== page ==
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WHAT WORKS IN EDUCATION The George Lucas Educational Foundation
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The Barbed Wire Model of Classroom Management

Ben Johnson

Administrator, author and educator

I had an epic battle with a tangle of barbed wire a while ago. I'm glad to report that my cuts and scratches are healing nicely, and I'd like to share with you about how this battle revealed to me a number of brilliant truths about classroom management.

I had decided I had to do something about the tangle of barbed wire hidden in the grass on our property, so I began to untangle it. Very quickly, I learned Barbed Wire Fact Number One: Even when barbed wire is not tangled, it is tangled. There are so many barbs that they catch on one another and the strands between.

Soon, I noticed a pain in my left arm. To my dismay, I saw that I was tangled in the wire. Barbed Wire Fact Number Two: It has a life of its own. No sooner would I untangle a few feet of wire than the wire would attempt to bounce back and try to tangle itself again. Applying this new knowledge, I hooked the free end of the wire to a fence post and resumed the untangling process.

Now I had another problem. Barbed Wire Fact Number Three: Barbed wire doesn't thread. It gets caught on the other wires as soon as you try. So, I ingeniously rolled the end of the wire into a loop and passed the whole loop through the tangles. Controlling an ornery loop of barbed wire was dangerous enough, but trying to put it through other tangled loops was just asking for trouble. It worked OK for the first few loops, but quickly the wire decided it did not want to be cooperative.

I didn't have enough hands to keep it all in place, but then I put my foot on the wire and used a bit of baling wire to tie it back and make it stay in a loop. That is how I learned Barbed Wire Fact Number Four: You cannot control barbed wire without help.

Finally, I began to make decent headway with the tangle. But, sadly, I noticed that as I added loops to my threading loop, it was starting to threaten my arm. I thought about getting some more baling wire, but then I stumbled across Barbed Wire Fact Number Five: If you roll the wire upon itself, instead of just looping it side by side, the barbs work in your favor and keep the rebellious loops under control all by themselves.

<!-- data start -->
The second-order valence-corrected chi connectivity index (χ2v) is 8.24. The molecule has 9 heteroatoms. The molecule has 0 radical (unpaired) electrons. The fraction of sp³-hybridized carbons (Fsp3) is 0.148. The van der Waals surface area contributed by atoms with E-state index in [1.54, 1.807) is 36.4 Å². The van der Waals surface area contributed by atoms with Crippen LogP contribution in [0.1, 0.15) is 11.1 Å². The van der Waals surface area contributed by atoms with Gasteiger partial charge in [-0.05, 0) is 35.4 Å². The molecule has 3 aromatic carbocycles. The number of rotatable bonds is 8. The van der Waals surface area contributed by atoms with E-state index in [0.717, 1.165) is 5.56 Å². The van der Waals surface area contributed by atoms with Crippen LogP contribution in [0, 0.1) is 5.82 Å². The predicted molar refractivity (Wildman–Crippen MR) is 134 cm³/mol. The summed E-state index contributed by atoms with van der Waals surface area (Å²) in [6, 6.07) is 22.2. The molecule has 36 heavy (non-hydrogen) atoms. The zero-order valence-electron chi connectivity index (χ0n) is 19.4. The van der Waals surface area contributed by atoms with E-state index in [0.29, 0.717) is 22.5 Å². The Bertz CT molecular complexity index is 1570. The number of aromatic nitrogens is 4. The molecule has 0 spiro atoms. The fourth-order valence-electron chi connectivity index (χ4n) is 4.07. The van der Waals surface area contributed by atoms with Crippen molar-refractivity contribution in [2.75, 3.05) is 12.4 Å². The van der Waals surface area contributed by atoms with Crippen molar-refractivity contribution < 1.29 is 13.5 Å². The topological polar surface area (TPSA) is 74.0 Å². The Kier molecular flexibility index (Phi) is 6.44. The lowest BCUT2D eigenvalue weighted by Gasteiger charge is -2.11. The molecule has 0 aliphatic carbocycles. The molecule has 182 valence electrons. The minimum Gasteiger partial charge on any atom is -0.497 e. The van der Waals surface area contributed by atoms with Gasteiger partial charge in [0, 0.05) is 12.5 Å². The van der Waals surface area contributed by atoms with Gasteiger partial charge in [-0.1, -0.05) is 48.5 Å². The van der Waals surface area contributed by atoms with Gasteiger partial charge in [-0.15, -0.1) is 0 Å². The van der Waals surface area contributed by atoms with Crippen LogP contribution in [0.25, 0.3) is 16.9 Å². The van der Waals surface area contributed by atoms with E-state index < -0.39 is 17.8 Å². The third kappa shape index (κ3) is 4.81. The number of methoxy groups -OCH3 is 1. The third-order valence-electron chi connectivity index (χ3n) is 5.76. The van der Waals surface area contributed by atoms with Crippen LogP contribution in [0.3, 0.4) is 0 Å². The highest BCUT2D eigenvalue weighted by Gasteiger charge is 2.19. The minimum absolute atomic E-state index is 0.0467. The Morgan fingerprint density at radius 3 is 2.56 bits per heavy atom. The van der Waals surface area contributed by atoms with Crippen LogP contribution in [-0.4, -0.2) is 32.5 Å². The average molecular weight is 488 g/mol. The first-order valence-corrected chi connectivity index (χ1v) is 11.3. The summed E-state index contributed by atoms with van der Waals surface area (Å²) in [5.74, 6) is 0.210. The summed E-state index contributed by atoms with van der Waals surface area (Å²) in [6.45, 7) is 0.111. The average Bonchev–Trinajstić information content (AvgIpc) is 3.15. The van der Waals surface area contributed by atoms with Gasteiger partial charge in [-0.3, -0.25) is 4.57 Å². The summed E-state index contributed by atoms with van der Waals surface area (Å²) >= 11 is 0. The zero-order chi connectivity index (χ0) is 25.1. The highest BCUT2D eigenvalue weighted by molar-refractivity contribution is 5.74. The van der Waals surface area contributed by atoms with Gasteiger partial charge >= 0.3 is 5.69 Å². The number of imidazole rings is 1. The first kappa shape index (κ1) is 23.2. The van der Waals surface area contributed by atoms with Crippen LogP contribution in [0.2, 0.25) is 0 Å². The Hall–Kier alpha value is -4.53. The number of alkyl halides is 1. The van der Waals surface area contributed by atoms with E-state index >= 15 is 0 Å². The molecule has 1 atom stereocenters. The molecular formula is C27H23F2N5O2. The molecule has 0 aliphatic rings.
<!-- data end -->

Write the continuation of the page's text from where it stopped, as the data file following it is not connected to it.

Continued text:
Now I was in charge, and I made the barbed wire work for me, which made untangling the rest of it a cinch.

Coiling the Classroom

As unpleasant, frustrating, and painful as untangling that barbed wire was, sometimes I find that managing classrooms can be even worse. But one can apply the brilliant truths I learned about barbed wire to a classroom to get it under control, too. Simply recognizing (and respecting) the nature of education will help us deal with all of its prickly tangles, but I have also added a few ideas that might be of use to you in creating your own neatly wound classroom-management coils:

Even When Barbed Wire Is Not Tangled, It Is Tangled
Even in the most organized classroom, anytime you get students together, there will be friction. Their emotional barbs get caught on one another, and it is the teacher's job to untangle the mess. Add to that the multitudes of state standards, and it's no wonder that lesson plans sometimes get jumbled. The true task, then, is to focus on one tangle at a time. Find where the barbs are getting caught and target that particular standard or behavior until students have mastered or solved it. Then go on to the next tangle.

Barbed Wire Has a Life and Mind of Its Own
Classrooms are ever changing and evolving. What worked very well one day may not work the next. And there's often another tangle that appears, especially with older students. They prefer the comfort of being told what to do and not having to think for themselves. They know it is a lot easier to do worksheets than to actually write, create, or produce a viable product.

We constantly have to struggle with overcoming mediocrity (laziness) and getting our students to think and behave in creative ways. Our job is to stay at least one step ahead of the students and to differentiate the curriculum to match their current needs (not wants), because they might change at a moment's notice. Variety is the key.

Barbed Wire Doesn't Thread or Cooperate
Today's students are more sophisticated than kids of years past, and the threat of discipline is less capable of motivating them to modify their behavior. Thus, we need to employ other creative methods that fit the students we have now. Closer contact with the students' parents will help untangle some knots. Cell phones are a huge benefit. Parents carry them all the time, so you can get in touch with them all the time.

Another strategy is to avoid the role of judge, jury, and executioner. Put that on the shoulders of the student, where it belongs. Students understand consequences, and if an infraction occurs, they need to take responsibility. It is a question of changing "I am going to punish you" to "Your actions are punishing you. What are you going to do about it?" The difference between these statements is that with the second one, when you are not there, your students will still monitor themselves.

You Can't Control Barbed Wire Without Help
I see teachers struggling to "control" their students by keeping them busy. The students wait around to be told what to do, or they get fidgety and start mischief. However, when students help create a binding, high-performance contract with their teacher that has consequences, the teacher can leave the control method behind and move into the channel method, described below.